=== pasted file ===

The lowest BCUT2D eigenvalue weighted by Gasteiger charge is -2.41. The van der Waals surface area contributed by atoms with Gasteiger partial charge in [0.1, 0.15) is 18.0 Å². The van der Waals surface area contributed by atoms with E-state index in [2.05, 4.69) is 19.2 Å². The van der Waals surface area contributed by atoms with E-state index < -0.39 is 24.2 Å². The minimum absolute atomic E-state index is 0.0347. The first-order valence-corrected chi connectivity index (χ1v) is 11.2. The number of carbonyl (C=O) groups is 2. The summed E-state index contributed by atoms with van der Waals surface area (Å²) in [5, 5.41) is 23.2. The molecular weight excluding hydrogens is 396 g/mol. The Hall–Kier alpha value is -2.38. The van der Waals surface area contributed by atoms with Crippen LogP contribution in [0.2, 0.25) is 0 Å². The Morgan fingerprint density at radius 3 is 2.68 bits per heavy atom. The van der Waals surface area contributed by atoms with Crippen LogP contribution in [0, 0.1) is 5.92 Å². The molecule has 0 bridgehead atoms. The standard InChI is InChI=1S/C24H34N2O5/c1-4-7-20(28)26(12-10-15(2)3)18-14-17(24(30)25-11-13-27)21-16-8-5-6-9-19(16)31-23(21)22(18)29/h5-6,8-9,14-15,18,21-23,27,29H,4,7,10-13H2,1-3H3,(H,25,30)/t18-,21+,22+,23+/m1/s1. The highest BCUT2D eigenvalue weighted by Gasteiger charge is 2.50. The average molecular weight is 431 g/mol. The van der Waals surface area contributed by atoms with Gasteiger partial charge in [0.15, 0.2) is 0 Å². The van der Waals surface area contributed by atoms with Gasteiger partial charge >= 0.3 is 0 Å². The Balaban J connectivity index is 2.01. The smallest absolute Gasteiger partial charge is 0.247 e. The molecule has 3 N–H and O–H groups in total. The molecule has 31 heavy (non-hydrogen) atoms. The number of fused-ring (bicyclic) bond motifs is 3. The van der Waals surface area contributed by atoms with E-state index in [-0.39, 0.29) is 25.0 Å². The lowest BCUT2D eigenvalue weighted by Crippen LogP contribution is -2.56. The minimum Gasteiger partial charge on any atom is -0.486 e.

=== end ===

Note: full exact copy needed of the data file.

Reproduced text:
The lowest BCUT2D eigenvalue weighted by Gasteiger charge is -2.41. The van der Waals surface area contributed by atoms with Gasteiger partial charge in [0.1, 0.15) is 18.0 Å². The van der Waals surface area contributed by atoms with E-state index in [2.05, 4.69) is 19.2 Å². The van der Waals surface area contributed by atoms with E-state index < -0.39 is 24.2 Å². The minimum absolute atomic E-state index is 0.0347. The first-order valence-corrected chi connectivity index (χ1v) is 11.2. The number of carbonyl (C=O) groups is 2. The summed E-state index contributed by atoms with van der Waals surface area (Å²) in [5, 5.41) is 23.2. The molecular weight excluding hydrogens is 396 g/mol. The Hall–Kier alpha value is -2.38. The van der Waals surface area contributed by atoms with Crippen LogP contribution in [0.2, 0.25) is 0 Å². The Morgan fingerprint density at radius 3 is 2.68 bits per heavy atom. The van der Waals surface area contributed by atoms with Crippen LogP contribution in [0, 0.1) is 5.92 Å². The molecule has 0 bridgehead atoms. The standard InChI is InChI=1S/C24H34N2O5/c1-4-7-20(28)26(12-10-15(2)3)18-14-17(24(30)25-11-13-27)21-16-8-5-6-9-19(16)31-23(21)22(18)29/h5-6,8-9,14-15,18,21-23,27,29H,4,7,10-13H2,1-3H3,(H,25,30)/t18-,21+,22+,23+/m1/s1. The highest BCUT2D eigenvalue weighted by Gasteiger charge is 2.50. The average molecular weight is 431 g/mol. The van der Waals surface area contributed by atoms with Gasteiger partial charge in [0.15, 0.2) is 0 Å². The van der Waals surface area contributed by atoms with Gasteiger partial charge >= 0.3 is 0 Å². The Balaban J connectivity index is 2.01. The smallest absolute Gasteiger partial charge is 0.247 e. The molecule has 3 N–H and O–H groups in total. The molecule has 31 heavy (non-hydrogen) atoms. The number of fused-ring (bicyclic) bond motifs is 3. The van der Waals surface area contributed by atoms with E-state index in [-0.39, 0.29) is 25.0 Å². The lowest BCUT2D eigenvalue weighted by Crippen LogP contribution is -2.56. The minimum Gasteiger partial charge on any atom is -0.486 e.